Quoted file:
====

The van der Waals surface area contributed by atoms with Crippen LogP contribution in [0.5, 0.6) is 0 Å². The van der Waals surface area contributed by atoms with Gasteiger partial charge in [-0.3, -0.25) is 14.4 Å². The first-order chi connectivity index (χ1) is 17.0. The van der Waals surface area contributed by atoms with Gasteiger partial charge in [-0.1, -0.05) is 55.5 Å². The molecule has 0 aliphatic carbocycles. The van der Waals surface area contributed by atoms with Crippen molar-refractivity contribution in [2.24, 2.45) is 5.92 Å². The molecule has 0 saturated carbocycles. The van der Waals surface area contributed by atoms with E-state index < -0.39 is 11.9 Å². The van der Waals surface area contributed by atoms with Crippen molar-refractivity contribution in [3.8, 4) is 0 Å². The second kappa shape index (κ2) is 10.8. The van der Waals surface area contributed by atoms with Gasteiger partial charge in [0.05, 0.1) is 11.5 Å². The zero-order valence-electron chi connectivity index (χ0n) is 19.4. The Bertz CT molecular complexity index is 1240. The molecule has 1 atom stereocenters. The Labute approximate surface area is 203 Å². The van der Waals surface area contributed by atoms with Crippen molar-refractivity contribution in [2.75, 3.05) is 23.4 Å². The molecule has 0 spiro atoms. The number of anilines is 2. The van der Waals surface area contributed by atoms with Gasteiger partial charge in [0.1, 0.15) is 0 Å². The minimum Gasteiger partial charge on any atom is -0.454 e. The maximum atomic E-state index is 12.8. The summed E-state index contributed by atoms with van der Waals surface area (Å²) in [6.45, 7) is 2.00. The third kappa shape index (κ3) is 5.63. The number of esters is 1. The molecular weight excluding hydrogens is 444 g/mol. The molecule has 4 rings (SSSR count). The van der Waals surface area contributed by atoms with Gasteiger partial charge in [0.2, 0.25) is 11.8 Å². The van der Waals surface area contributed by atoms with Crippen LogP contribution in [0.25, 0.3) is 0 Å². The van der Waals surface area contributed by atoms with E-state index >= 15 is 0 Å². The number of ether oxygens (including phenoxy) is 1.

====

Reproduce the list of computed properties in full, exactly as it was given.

The van der Waals surface area contributed by atoms with Crippen LogP contribution in [0.5, 0.6) is 0 Å². The van der Waals surface area contributed by atoms with Gasteiger partial charge in [-0.3, -0.25) is 14.4 Å². The first-order chi connectivity index (χ1) is 17.0. The van der Waals surface area contributed by atoms with Gasteiger partial charge in [-0.1, -0.05) is 55.5 Å². The molecule has 0 aliphatic carbocycles. The van der Waals surface area contributed by atoms with Crippen molar-refractivity contribution in [2.24, 2.45) is 5.92 Å². The molecule has 0 saturated carbocycles. The van der Waals surface area contributed by atoms with E-state index < -0.39 is 11.9 Å². The van der Waals surface area contributed by atoms with Crippen molar-refractivity contribution in [3.8, 4) is 0 Å². The second kappa shape index (κ2) is 10.8. The van der Waals surface area contributed by atoms with Gasteiger partial charge in [0.05, 0.1) is 11.5 Å². The zero-order valence-electron chi connectivity index (χ0n) is 19.4. The Bertz CT molecular complexity index is 1240. The molecule has 1 atom stereocenters. The Labute approximate surface area is 203 Å². The van der Waals surface area contributed by atoms with Crippen molar-refractivity contribution in [2.75, 3.05) is 23.4 Å². The molecule has 0 spiro atoms. The number of anilines is 2. The van der Waals surface area contributed by atoms with Gasteiger partial charge in [0.1, 0.15) is 0 Å². The minimum Gasteiger partial charge on any atom is -0.454 e. The maximum atomic E-state index is 12.8. The summed E-state index contributed by atoms with van der Waals surface area (Å²) in [6.45, 7) is 2.00. The third kappa shape index (κ3) is 5.63. The number of esters is 1. The molecular weight excluding hydrogens is 444 g/mol. The molecule has 4 rings (SSSR count). The van der Waals surface area contributed by atoms with Gasteiger partial charge in [0.2, 0.25) is 11.8 Å². The van der Waals surface area contributed by atoms with Crippen LogP contribution in [0.25, 0.3) is 0 Å². The van der Waals surface area contributed by atoms with E-state index >= 15 is 0 Å². The number of ether oxygens (including phenoxy) is 1.